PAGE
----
Transforming lives in Cambodia

MEGAN BASHAM, HOST: Today is Wednesday, July 10th. Thank you for turning to WORLD Radio to help start your day. Good morning. I’m Megan Basham.

MARY REICHARD, HOST: And I’m Mary Reichard. The headlines this past June 10th were about an immigration agreement with Mexico, a tech merger, the Tony Awards, and the shooting of a baseball celebrity.

What didn’t make the headlines on the same day in a small village in Cambodia? People whose lives were changed forever. WORLD Radio’s Myrna Brown has the story.

AMBI: SINGING I need thee every hour in Khmer Language

MYRNA BROWN, REPORTER: Near Cambodia’s MeKong River and underneath a canopy of trees, a beloved melody rises beyond the barriers of language. With hands folded and eyes closed, a group of pastors stand shoulder to shoulder leading an old hymn in their native tongue. A small congregation of deeply tanned, dark-headed men and women sing along. They sit in white plastic chairs. Behind them, wide-eyed children, with legs criss crossed, relax on a large piece of blue tarp covering the ground.  

AMBI: Engine from fishing boat

As the morning church service continues, two fishermen just yards away, buzz by in their boat. Krang Yov is a small fishing village of about 350 families. It’s about an hour from Phnom Penh, the capital of Cambodia. Between 1975 and 1979, the communist-led regime executed 2 million people across the country. Some descendants of those murdered live here. 

AMBI: Pastor San Sor speaking in Khmer 

San Sor was born in Krang Yov. Just over a year ago he started a Christian church along the river. Through an interpreter, he talks about finding Jesus in his native language, Khmer.

PASTOR SAN SOR VIA TRANSLATOR: I try Jesus in 2004. And that time really inspired me, so much that I get the Bible. 

PASTOR SAN SOR IN NATIVE TONGUE: I try Jesus in 2004. And that time really inspired me, so much that I get the Bible.

San Sor was eager to learn more about the Bible and wanted to enroll in a two-year training program.

SAN SOR VIA TRANSLATOR: But my wife not allow me to. And then I decided to come… with all my tears. 


Because of his new faith, San Sor’s wife, Yawn, and other family members rejected him. But he pressed on anyway, pursued the training, and became a pastor.

SAN SOR VIA TRANSLATOR:  My life was transformed and I humbled to my family… I always praying and praying for my wife.


God answered his prayers. His wife came to faith and is now also in training. They serve together in Krang Yov, a village that is predominantly Buddhist and leary of Jesus followers.

SAN SOR VIA TRANSLATOR: When I spread the Good News to the people in my village, a challenge is difficulty with them quickly to believe in Jesus.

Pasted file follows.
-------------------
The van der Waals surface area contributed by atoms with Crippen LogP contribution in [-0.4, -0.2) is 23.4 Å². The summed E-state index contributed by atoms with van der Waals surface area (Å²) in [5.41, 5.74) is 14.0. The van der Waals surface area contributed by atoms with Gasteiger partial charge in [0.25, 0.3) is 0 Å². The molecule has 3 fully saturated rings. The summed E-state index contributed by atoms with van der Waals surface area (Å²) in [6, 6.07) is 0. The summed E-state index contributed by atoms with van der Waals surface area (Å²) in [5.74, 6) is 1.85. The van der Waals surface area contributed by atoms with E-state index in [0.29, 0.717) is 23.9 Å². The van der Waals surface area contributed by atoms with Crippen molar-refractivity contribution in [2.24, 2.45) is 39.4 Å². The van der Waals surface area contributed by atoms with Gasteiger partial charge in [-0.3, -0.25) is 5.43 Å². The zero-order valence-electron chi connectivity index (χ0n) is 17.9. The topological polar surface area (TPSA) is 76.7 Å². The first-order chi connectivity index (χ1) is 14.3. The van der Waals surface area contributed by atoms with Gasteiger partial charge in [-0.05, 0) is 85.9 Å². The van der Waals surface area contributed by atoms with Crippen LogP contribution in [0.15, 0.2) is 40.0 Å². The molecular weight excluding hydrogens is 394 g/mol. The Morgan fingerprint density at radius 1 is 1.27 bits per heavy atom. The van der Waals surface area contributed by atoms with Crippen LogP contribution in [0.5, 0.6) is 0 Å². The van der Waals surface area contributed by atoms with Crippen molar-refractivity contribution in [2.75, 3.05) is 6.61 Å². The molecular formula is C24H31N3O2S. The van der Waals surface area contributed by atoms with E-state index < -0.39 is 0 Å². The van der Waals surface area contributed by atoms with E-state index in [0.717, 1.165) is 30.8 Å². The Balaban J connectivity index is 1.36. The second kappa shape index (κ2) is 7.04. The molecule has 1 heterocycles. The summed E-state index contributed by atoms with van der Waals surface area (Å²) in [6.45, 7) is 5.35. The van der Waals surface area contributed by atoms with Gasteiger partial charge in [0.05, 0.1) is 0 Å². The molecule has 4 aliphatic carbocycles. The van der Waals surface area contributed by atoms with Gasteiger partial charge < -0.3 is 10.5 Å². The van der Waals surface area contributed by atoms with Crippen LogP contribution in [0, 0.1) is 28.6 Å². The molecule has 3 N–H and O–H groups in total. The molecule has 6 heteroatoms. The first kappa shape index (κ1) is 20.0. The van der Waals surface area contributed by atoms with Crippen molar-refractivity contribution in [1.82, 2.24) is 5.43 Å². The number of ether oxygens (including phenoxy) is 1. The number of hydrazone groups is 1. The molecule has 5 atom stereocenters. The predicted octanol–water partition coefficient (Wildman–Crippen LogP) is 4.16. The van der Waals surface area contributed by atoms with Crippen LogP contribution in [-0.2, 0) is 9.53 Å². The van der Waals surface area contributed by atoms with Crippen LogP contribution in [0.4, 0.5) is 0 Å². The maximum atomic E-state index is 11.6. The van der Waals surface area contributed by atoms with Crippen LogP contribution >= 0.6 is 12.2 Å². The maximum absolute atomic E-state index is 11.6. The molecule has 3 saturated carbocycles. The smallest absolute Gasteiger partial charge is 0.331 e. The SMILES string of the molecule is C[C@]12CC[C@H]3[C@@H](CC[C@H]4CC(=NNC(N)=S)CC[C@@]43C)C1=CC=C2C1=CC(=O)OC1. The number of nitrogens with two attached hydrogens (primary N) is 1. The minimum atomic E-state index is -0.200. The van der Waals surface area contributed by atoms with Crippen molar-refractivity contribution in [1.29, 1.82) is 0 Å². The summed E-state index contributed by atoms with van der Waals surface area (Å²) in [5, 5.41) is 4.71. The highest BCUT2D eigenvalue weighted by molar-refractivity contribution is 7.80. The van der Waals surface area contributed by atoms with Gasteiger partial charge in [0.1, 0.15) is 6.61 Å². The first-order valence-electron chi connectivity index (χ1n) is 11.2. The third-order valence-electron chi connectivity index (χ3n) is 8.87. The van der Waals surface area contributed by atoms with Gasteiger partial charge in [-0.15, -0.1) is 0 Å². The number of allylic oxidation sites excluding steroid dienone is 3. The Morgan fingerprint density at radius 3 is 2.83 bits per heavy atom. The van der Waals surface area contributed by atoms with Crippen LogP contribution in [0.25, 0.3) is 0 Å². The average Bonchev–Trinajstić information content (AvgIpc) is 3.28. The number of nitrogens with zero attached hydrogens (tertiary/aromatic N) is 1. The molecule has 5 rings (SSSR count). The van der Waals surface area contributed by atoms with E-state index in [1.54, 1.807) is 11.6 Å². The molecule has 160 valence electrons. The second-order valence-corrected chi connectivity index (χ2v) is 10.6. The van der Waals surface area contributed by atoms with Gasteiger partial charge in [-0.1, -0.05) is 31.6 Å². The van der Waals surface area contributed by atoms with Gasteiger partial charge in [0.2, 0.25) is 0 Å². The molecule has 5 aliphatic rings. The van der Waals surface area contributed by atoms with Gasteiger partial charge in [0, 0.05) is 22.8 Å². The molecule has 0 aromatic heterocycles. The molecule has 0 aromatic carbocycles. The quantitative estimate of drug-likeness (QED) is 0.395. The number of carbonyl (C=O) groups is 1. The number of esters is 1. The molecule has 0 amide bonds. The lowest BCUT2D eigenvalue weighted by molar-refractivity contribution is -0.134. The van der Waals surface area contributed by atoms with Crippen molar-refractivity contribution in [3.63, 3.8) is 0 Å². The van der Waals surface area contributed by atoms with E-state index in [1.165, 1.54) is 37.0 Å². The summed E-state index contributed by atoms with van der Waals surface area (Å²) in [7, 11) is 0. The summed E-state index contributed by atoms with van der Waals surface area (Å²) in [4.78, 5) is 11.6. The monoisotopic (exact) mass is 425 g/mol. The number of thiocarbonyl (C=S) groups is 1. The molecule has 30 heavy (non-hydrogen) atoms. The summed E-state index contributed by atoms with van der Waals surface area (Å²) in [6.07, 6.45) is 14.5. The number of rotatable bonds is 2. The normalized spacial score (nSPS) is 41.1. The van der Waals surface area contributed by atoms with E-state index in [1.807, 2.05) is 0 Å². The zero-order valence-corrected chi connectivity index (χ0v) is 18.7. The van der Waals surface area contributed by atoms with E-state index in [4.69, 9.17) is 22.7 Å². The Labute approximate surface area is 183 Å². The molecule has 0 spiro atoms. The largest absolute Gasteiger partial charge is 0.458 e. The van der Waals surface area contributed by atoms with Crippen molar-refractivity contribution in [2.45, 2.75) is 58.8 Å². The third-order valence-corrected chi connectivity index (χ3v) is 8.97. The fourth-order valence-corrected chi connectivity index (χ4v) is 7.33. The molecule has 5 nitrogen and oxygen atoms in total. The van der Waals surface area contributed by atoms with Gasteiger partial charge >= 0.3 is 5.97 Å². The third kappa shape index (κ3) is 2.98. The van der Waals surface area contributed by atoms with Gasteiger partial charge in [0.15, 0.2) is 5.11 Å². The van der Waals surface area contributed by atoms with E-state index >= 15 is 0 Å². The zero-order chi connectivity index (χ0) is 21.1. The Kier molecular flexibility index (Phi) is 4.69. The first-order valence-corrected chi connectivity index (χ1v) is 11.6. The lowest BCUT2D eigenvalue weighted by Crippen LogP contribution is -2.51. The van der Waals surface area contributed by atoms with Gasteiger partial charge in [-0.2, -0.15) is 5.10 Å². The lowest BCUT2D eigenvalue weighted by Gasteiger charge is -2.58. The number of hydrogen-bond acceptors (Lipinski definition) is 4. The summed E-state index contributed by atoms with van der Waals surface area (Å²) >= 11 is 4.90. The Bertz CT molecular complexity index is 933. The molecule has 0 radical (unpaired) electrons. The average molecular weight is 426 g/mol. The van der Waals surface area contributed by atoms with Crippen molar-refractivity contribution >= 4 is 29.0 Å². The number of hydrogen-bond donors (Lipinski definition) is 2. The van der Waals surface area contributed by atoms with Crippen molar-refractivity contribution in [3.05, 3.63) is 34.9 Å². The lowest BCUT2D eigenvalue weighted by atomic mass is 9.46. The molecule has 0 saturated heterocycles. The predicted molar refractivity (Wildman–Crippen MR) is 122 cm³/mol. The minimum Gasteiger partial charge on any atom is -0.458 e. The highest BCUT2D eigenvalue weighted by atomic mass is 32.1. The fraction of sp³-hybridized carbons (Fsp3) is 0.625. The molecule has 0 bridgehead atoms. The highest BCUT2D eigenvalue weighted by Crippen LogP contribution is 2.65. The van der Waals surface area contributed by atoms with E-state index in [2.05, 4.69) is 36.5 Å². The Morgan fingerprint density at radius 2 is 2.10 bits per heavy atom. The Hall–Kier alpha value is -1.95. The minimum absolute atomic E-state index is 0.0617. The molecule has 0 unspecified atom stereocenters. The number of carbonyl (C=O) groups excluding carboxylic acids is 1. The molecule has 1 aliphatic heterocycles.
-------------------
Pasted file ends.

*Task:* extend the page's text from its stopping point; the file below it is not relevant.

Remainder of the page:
Their neighbors view San Sor and his wife with suspicion. The villagers are hesitant to embrace the faith of outsiders. 

SAN SOR VIA TRANSLATOR: But I try to make friends and relationship first…And I pray to God to give me power and open their eyes to see His wonderful Word.  


Rejection and dishonor are often the costs of following Jesus here. Even so, the small church is growing. 

AMBI ONE OF THE PASTORS: How many of you be baptized today? Raise your hand? (Applause)


As the morning service ends, Pastor San Sor leads 15 people from his village down a steep hill. 


The fully clothed pastor wades into a waist-high, murky brown pond. The contaminated water smells awful. But San Sor smiles and invites the new converts to join him. 

One by one they make their way to his side. The first is a man in a collared, long-sleeve shirt and dark pants. Cautiously walking behind him, a woman wearing an orange blouse, with gold hoop earrings that glisten against the rays of the scorching sun. 


Once the singing begins, the man covers his mouth with his hand as Pastor San Sor firmly and swiftly leads him backwards into the water. 

Over the next few minutes, Pastor San Sor repeats this process with 11 more women and two more men. Each one emerges with smiles and soft hallelujahs. Now they are ready to share their own redemption stories.

AMBI: People simultaneously responding to the baptisms

Pastor San Sor, his wife, and his growing church are praying that the killing fields of Cambodia will become fields, white unto harvest. 

For WORLD Radio, I’m Myrna Brown reporting from Krang Yov, Cambodia.

Pastor San Sor baptizes a woman from Krang Rov. (Myrna Brown)

WORLD Radio transcripts are created on a rush deadline. This text may not be in its final form and may be updated or revised in the future. Accuracy and availability may vary. The authoritative record of WORLD Radio programming is the audio record.

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